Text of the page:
Techniques for quantum algorithms

One of the main challenges in quantum information is to find more applications for quantum computers, specifically new algorithms. This would further justify continuing investment into building large quantum computers. This work package aims at new quantum algorithms in several areas, optimizing them for (initially limited) quantum resources, and seeing how limited quantum resources can be aided by classical computers.

Workpackage Leader: Ronald de Wolf (CWI Amsterdam)

Significant achivements

  1. We designed several new quantum algorithms for optimisation problems, including for solving linear and semidefinite programs (based on quantum adaptations of multiplicative-weights and interior-point methods), for minimisation of submodular functions, and for finding a Hamiltonian cycle in a graph (by speeding up a dynamic programming approach). These quantum algorithms are typically polynomially faster than the best-possible classical algorithms. For example, we give the first polynomial quantum speed-up over the classical Held-Karp algorithm for Hamiltonian cycle (which is the decision version of TSP). However, we also give an exponential quantum speed-up in terms of the number of membership queries needed to implement a separation oracle in general convex optimisation problems.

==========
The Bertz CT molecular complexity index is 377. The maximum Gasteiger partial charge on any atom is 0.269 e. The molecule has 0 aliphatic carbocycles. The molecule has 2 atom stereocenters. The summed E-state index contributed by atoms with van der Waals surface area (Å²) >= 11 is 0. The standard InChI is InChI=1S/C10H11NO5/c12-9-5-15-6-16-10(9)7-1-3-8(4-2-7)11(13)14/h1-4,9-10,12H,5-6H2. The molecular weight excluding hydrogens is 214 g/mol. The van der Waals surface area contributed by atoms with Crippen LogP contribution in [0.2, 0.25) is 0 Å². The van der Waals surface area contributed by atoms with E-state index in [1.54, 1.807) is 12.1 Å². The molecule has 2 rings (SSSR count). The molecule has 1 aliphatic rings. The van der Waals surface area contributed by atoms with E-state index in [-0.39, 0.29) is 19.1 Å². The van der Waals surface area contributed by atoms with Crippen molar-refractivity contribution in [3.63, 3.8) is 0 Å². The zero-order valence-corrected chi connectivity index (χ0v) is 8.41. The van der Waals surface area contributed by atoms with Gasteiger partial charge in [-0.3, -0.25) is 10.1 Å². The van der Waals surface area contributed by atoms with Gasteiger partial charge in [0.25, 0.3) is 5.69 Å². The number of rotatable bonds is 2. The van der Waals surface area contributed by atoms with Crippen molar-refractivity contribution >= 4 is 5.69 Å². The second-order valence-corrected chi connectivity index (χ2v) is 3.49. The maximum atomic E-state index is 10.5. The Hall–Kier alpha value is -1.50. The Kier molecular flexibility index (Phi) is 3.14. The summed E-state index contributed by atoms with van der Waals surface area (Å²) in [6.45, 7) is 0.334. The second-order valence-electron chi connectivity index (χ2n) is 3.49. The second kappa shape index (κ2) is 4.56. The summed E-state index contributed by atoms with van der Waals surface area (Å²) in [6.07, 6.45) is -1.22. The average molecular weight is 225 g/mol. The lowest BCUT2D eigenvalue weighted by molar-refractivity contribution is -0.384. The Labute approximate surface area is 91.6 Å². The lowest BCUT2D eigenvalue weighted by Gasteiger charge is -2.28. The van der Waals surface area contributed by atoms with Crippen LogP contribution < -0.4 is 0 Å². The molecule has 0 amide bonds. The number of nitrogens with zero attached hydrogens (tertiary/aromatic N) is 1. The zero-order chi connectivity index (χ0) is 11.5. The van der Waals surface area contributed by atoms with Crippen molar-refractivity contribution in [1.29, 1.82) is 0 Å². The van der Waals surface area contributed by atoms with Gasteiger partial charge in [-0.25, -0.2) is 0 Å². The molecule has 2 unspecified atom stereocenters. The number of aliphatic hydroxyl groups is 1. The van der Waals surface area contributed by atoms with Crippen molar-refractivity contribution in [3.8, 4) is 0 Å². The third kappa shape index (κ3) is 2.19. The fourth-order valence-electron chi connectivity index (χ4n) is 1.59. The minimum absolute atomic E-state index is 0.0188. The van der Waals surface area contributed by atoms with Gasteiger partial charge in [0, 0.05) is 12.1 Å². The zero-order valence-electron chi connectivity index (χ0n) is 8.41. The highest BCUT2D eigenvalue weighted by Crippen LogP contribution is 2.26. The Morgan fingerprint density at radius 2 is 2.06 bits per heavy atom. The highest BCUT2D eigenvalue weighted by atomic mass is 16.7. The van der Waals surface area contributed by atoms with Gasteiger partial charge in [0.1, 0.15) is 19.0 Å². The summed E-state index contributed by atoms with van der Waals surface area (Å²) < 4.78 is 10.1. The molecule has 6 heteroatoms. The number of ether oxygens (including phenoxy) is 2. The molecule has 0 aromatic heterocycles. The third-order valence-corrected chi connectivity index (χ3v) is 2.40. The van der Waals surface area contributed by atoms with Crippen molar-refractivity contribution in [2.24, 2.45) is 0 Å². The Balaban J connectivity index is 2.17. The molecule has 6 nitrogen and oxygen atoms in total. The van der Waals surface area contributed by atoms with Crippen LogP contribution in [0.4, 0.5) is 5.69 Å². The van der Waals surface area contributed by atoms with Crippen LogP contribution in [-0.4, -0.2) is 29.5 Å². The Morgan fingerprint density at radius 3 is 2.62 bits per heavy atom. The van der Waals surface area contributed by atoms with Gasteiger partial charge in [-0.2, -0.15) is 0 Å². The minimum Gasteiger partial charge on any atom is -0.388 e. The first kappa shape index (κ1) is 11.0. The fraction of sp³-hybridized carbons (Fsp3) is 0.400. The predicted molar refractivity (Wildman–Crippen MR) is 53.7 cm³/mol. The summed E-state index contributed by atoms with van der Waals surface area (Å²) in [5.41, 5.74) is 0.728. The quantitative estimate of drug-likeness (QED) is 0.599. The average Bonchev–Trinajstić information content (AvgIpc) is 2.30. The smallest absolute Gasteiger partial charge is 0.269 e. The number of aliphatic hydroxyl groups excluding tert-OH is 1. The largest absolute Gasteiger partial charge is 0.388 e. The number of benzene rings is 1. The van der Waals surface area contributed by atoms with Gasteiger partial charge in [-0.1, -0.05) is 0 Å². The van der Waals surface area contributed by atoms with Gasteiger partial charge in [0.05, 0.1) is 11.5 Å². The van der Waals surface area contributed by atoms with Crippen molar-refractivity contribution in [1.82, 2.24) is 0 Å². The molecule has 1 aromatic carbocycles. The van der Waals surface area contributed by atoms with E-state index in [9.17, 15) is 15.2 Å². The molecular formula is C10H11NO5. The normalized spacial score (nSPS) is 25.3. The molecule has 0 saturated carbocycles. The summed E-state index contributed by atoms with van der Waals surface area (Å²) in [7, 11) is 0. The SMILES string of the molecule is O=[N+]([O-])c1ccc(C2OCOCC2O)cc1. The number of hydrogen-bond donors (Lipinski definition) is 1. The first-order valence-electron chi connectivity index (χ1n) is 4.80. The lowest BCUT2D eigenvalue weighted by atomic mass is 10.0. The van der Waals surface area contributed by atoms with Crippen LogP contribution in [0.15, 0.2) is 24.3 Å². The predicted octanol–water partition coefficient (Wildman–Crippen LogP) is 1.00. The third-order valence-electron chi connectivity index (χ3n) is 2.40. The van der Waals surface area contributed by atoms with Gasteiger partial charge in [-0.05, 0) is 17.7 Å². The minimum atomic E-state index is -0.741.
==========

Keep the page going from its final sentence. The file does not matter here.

2. We designed several new quantum walk algorithms, including one that can find a marked item in a given graph in a time that is essentially the square-root of the time needed for classical random walks (classical hitting time). This solved a long-standing open problem.
  3. We gave a distributed algorithm that can compute the diameter D of an n-vertex graph in O(sqrt{Dn}) rounds of short nearest neighbour communication; classically this task requires roughly n rounds. This is the first example of a quantum speed-up in the CONGEST model of distributed computing.
  4. We analyzed in detail the resource requirements needed for certain quantum constraint solvers for NP-hard problems. We developed a python-based library framework for resource estimation of large quantum algorithms and used it to derive a space-efficient implementation of Montanaro’s backtracking algorithm.
  5. In a large quantum computing system, we expect quantum and classical resources to coexist and interact closely. We extended the Gottesman-Knill theorem and analyzed tradeoffs between the stabilizer parts of the input to a circuit and the cost of classically simulating it, and the role of magic states in stabilizer and matchgate circuits.